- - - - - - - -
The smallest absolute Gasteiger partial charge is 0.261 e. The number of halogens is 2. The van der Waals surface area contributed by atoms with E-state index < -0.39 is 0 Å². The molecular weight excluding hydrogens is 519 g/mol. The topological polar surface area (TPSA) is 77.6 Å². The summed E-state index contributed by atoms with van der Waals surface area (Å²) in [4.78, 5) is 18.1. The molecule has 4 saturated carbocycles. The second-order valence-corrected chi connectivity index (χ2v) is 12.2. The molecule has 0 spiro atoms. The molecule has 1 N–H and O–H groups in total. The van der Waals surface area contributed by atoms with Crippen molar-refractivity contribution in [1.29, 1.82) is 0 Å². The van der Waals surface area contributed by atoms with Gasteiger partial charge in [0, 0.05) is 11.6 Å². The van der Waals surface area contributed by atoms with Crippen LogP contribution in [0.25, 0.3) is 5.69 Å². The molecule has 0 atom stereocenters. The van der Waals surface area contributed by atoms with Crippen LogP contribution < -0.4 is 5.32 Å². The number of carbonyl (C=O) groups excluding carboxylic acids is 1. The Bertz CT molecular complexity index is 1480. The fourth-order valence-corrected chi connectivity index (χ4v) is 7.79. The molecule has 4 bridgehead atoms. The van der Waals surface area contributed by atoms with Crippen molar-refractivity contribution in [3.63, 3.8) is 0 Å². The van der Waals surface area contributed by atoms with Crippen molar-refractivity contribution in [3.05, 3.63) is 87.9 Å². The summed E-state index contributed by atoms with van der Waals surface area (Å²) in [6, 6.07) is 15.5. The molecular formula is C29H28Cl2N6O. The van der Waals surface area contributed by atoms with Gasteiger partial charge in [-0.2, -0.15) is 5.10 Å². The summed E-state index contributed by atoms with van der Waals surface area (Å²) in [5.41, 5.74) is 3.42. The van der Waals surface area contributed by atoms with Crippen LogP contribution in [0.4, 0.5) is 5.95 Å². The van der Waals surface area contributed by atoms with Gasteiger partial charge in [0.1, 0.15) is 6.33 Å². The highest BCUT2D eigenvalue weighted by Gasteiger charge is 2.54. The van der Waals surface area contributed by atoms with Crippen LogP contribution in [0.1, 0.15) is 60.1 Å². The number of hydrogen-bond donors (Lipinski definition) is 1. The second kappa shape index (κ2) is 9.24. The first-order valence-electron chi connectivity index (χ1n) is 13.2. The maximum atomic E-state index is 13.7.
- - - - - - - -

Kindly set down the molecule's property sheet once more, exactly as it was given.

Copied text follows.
The smallest absolute Gasteiger partial charge is 0.261 e. The number of halogens is 2. The van der Waals surface area contributed by atoms with E-state index < -0.39 is 0 Å². The molecular weight excluding hydrogens is 519 g/mol. The topological polar surface area (TPSA) is 77.6 Å². The summed E-state index contributed by atoms with van der Waals surface area (Å²) in [4.78, 5) is 18.1. The molecule has 4 saturated carbocycles. The second-order valence-corrected chi connectivity index (χ2v) is 12.2. The molecule has 0 spiro atoms. The molecule has 1 N–H and O–H groups in total. The van der Waals surface area contributed by atoms with Crippen molar-refractivity contribution in [1.29, 1.82) is 0 Å². The van der Waals surface area contributed by atoms with Gasteiger partial charge in [0, 0.05) is 11.6 Å². The van der Waals surface area contributed by atoms with Crippen LogP contribution in [0.25, 0.3) is 5.69 Å². The molecule has 0 atom stereocenters. The van der Waals surface area contributed by atoms with Crippen LogP contribution < -0.4 is 5.32 Å². The number of carbonyl (C=O) groups excluding carboxylic acids is 1. The Bertz CT molecular complexity index is 1480. The fourth-order valence-corrected chi connectivity index (χ4v) is 7.79. The molecule has 4 bridgehead atoms. The van der Waals surface area contributed by atoms with Crippen molar-refractivity contribution in [3.63, 3.8) is 0 Å². The van der Waals surface area contributed by atoms with Crippen molar-refractivity contribution in [3.05, 3.63) is 87.9 Å². The summed E-state index contributed by atoms with van der Waals surface area (Å²) in [6, 6.07) is 15.5. The molecular formula is C29H28Cl2N6O. The van der Waals surface area contributed by atoms with Gasteiger partial charge in [-0.2, -0.15) is 5.10 Å². The summed E-state index contributed by atoms with van der Waals surface area (Å²) in [5.41, 5.74) is 3.42. The van der Waals surface area contributed by atoms with Crippen LogP contribution in [0.4, 0.5) is 5.95 Å². The van der Waals surface area contributed by atoms with Gasteiger partial charge in [0.1, 0.15) is 6.33 Å². The highest BCUT2D eigenvalue weighted by Gasteiger charge is 2.54. The van der Waals surface area contributed by atoms with Crippen LogP contribution in [0.1, 0.15) is 60.1 Å². The number of hydrogen-bond donors (Lipinski definition) is 1. The second kappa shape index (κ2) is 9.24. The first-order valence-electron chi connectivity index (χ1n) is 13.2. The maximum atomic E-state index is 13.7.